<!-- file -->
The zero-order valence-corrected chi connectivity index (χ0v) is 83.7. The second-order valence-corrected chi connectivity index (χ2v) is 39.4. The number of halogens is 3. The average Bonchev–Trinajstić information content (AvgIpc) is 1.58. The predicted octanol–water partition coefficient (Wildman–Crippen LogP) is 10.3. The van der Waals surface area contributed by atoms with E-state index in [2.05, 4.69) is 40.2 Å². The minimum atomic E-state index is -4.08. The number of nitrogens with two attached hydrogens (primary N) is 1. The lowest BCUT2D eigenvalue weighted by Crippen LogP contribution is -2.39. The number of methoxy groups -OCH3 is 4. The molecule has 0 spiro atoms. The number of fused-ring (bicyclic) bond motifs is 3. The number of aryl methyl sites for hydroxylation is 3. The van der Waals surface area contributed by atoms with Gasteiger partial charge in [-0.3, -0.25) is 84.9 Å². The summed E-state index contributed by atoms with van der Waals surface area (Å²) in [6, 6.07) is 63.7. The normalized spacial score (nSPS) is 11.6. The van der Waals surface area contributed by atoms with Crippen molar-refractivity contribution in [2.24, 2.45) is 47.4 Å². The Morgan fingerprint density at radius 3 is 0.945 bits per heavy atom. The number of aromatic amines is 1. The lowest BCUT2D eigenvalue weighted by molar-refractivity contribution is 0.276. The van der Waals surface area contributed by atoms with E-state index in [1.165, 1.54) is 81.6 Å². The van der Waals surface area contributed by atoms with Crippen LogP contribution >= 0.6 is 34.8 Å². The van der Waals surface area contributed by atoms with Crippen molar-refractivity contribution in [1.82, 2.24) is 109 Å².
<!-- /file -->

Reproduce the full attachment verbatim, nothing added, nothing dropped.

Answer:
The zero-order valence-corrected chi connectivity index (χ0v) is 83.7. The second-order valence-corrected chi connectivity index (χ2v) is 39.4. The number of halogens is 3. The average Bonchev–Trinajstić information content (AvgIpc) is 1.58. The predicted octanol–water partition coefficient (Wildman–Crippen LogP) is 10.3. The van der Waals surface area contributed by atoms with E-state index in [2.05, 4.69) is 40.2 Å². The minimum atomic E-state index is -4.08. The number of nitrogens with two attached hydrogens (primary N) is 1. The lowest BCUT2D eigenvalue weighted by Crippen LogP contribution is -2.39. The number of methoxy groups -OCH3 is 4. The molecule has 0 spiro atoms. The number of fused-ring (bicyclic) bond motifs is 3. The number of aryl methyl sites for hydroxylation is 3. The van der Waals surface area contributed by atoms with Gasteiger partial charge in [-0.3, -0.25) is 84.9 Å². The summed E-state index contributed by atoms with van der Waals surface area (Å²) in [6, 6.07) is 63.7. The normalized spacial score (nSPS) is 11.6. The van der Waals surface area contributed by atoms with Crippen molar-refractivity contribution in [2.24, 2.45) is 47.4 Å². The Morgan fingerprint density at radius 3 is 0.945 bits per heavy atom. The number of aromatic amines is 1. The lowest BCUT2D eigenvalue weighted by molar-refractivity contribution is 0.276. The van der Waals surface area contributed by atoms with E-state index in [1.165, 1.54) is 81.6 Å². The van der Waals surface area contributed by atoms with Crippen LogP contribution >= 0.6 is 34.8 Å². The van der Waals surface area contributed by atoms with Crippen molar-refractivity contribution in [1.82, 2.24) is 109 Å².